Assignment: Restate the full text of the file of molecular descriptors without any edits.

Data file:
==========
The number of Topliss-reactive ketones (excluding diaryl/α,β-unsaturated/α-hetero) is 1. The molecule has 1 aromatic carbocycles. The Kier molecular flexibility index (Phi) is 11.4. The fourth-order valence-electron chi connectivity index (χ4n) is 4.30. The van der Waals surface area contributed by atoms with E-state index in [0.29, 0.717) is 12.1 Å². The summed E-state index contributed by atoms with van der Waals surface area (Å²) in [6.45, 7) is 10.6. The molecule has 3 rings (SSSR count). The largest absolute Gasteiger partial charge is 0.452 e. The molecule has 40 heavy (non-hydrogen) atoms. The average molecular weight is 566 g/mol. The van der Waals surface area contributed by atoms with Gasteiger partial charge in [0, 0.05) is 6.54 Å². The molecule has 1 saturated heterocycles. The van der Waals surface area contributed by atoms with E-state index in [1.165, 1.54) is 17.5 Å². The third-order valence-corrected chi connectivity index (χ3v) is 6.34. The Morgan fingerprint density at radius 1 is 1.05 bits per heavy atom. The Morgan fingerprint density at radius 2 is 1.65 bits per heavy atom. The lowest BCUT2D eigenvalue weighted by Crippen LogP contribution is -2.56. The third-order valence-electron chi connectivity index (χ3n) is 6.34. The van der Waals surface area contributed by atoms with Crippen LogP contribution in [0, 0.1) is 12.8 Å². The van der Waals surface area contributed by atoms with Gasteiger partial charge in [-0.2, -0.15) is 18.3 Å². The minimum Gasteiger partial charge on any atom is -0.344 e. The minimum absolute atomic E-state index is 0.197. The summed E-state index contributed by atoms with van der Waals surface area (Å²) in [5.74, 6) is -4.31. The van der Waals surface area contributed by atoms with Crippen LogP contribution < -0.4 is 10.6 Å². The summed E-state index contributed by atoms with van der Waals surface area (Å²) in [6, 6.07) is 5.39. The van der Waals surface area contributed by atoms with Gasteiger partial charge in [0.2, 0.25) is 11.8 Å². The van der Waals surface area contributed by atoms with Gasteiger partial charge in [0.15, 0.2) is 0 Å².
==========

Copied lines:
The number of Topliss-reactive ketones (excluding diaryl/α,β-unsaturated/α-hetero) is 1. The molecule has 1 aromatic carbocycles. The Kier molecular flexibility index (Phi) is 11.4. The fourth-order valence-electron chi connectivity index (χ4n) is 4.30. The van der Waals surface area contributed by atoms with E-state index in [0.29, 0.717) is 12.1 Å². The summed E-state index contributed by atoms with van der Waals surface area (Å²) in [6.45, 7) is 10.6. The molecule has 3 rings (SSSR count). The largest absolute Gasteiger partial charge is 0.452 e. The molecule has 40 heavy (non-hydrogen) atoms. The average molecular weight is 566 g/mol. The van der Waals surface area contributed by atoms with Gasteiger partial charge in [0, 0.05) is 6.54 Å². The molecule has 1 saturated heterocycles. The van der Waals surface area contributed by atoms with E-state index in [1.165, 1.54) is 17.5 Å². The third-order valence-corrected chi connectivity index (χ3v) is 6.34. The Morgan fingerprint density at radius 1 is 1.05 bits per heavy atom. The Morgan fingerprint density at radius 2 is 1.65 bits per heavy atom. The lowest BCUT2D eigenvalue weighted by Crippen LogP contribution is -2.56. The third-order valence-electron chi connectivity index (χ3n) is 6.34. The van der Waals surface area contributed by atoms with Crippen LogP contribution in [0, 0.1) is 12.8 Å². The van der Waals surface area contributed by atoms with Gasteiger partial charge in [-0.2, -0.15) is 18.3 Å². The minimum Gasteiger partial charge on any atom is -0.344 e. The minimum absolute atomic E-state index is 0.197. The summed E-state index contributed by atoms with van der Waals surface area (Å²) in [5.74, 6) is -4.31. The van der Waals surface area contributed by atoms with Crippen LogP contribution < -0.4 is 10.6 Å². The summed E-state index contributed by atoms with van der Waals surface area (Å²) in [6, 6.07) is 5.39. The van der Waals surface area contributed by atoms with Gasteiger partial charge in [0.2, 0.25) is 11.8 Å². The van der Waals surface area contributed by atoms with Gasteiger partial charge in [0.15, 0.2) is 0 Å².